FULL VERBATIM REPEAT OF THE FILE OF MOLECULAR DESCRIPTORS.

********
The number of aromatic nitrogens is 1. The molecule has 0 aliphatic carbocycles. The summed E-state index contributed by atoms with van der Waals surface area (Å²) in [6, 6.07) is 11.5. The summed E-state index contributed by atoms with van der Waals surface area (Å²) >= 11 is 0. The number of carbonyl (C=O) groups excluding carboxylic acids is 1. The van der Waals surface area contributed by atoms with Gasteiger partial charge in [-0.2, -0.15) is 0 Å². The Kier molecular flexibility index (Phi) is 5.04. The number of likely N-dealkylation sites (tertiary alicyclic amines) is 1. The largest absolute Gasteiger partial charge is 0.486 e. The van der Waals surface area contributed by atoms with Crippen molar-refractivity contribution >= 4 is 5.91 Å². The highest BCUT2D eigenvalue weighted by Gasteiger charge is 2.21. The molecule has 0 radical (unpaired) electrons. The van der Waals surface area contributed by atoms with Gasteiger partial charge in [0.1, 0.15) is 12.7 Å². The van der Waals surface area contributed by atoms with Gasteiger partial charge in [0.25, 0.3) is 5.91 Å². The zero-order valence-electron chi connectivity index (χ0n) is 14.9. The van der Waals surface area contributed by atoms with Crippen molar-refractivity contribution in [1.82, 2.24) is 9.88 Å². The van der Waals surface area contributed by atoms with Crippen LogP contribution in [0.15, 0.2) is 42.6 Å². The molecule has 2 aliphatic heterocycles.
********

The number of aromatic nitrogens is 1. The molecule has 0 aliphatic carbocycles. The summed E-state index contributed by atoms with van der Waals surface area (Å²) in [6, 6.07) is 11.5. The summed E-state index contributed by atoms with van der Waals surface area (Å²) >= 11 is 0. The number of carbonyl (C=O) groups excluding carboxylic acids is 1. The van der Waals surface area contributed by atoms with Gasteiger partial charge in [-0.2, -0.15) is 0 Å². The Kier molecular flexibility index (Phi) is 5.04. The number of likely N-dealkylation sites (tertiary alicyclic amines) is 1. The largest absolute Gasteiger partial charge is 0.486 e. The van der Waals surface area contributed by atoms with Crippen molar-refractivity contribution >= 4 is 5.91 Å². The highest BCUT2D eigenvalue weighted by Gasteiger charge is 2.21. The molecule has 0 radical (unpaired) electrons. The van der Waals surface area contributed by atoms with Gasteiger partial charge in [0.1, 0.15) is 12.7 Å². The van der Waals surface area contributed by atoms with Gasteiger partial charge in [0.25, 0.3) is 5.91 Å². The zero-order valence-electron chi connectivity index (χ0n) is 14.9. The van der Waals surface area contributed by atoms with Crippen molar-refractivity contribution in [1.82, 2.24) is 9.88 Å². The van der Waals surface area contributed by atoms with Crippen LogP contribution in [0.15, 0.2) is 42.6 Å². The molecule has 2 aliphatic heterocycles.